Britons repay mortgage debt at record levels

| July 5, 2009 | 1 Comment

The days in which Britons used their houses as banks and paid for home improvements and lifestyles by regularly remortgaging and drawing on equity have long passed.

Stricter lending criteria and falling house prices resulted in homeowners paying back a record £8.1 billion during the first quarter of 2009, according to the Bank of England.

The combined mortgage debt held by UK homeowners has now fallen for the fourth successive quarter and the trend is accelerating with the latest figure topping the £7.8 billion repaid in the final quarter of 2008.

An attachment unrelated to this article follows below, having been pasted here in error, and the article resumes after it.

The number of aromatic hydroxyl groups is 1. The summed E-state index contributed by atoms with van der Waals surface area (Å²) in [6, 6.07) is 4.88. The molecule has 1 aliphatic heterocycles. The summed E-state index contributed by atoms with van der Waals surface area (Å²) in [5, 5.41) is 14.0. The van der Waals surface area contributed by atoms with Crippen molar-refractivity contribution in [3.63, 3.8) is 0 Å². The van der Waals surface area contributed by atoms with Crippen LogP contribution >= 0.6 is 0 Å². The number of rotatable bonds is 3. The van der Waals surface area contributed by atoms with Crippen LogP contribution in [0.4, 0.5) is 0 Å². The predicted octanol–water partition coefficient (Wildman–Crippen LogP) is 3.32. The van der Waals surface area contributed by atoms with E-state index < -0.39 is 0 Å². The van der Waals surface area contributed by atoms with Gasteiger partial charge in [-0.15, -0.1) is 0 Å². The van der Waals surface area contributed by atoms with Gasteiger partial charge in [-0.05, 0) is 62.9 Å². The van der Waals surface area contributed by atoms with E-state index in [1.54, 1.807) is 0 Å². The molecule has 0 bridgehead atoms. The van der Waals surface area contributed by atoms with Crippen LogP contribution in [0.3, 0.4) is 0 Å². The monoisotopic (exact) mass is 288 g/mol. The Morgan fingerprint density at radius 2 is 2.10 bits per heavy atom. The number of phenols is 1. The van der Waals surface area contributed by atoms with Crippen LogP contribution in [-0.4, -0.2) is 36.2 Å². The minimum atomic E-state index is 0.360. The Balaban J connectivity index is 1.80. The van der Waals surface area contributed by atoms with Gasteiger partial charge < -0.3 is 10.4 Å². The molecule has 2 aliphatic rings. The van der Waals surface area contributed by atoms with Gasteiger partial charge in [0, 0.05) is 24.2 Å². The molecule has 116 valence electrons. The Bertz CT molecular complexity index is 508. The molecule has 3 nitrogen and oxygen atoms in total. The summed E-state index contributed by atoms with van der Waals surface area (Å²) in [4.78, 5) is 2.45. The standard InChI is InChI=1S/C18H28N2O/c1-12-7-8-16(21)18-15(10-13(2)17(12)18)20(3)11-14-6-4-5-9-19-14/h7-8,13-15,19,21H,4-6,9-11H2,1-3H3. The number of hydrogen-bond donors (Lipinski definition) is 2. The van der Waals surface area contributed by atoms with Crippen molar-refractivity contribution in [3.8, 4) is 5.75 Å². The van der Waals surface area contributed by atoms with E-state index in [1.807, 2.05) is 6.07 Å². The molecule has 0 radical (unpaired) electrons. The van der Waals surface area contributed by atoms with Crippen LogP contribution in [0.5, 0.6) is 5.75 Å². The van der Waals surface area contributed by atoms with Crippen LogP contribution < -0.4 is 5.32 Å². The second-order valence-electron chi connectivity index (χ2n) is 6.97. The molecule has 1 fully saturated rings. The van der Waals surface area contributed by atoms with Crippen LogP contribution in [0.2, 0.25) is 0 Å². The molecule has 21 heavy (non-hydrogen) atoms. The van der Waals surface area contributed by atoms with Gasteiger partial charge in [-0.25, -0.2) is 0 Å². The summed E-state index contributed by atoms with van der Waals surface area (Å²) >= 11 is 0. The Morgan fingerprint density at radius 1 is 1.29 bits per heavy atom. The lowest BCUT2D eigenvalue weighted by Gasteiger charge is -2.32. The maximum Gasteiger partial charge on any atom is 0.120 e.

Alarm bells about the extent to which consumer spending was supported by equity withdrawn from homes were first heard as far back at 2002 but the bonanza only finally peaked in the final quarter of 2006, at £13.7 billion.

The credit crisis then saw an abrupt end to the practice as mortgage finance became tight, house prices started to fall and both lenders and homeowners began to harbour fears over negative equity.

The level at which Britons are now repaying mortgage debt also reflects record low interest rates.

Mortgage costs have fallen and for those with cash to spare saving rates are so low that clearing debt is an attractive option.

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  1. James W says:

    times have indeed changed.

    the best plan while interest rates are so low is to make overpayments on your mortgage. it’ll end up saving you thousands in the long run.

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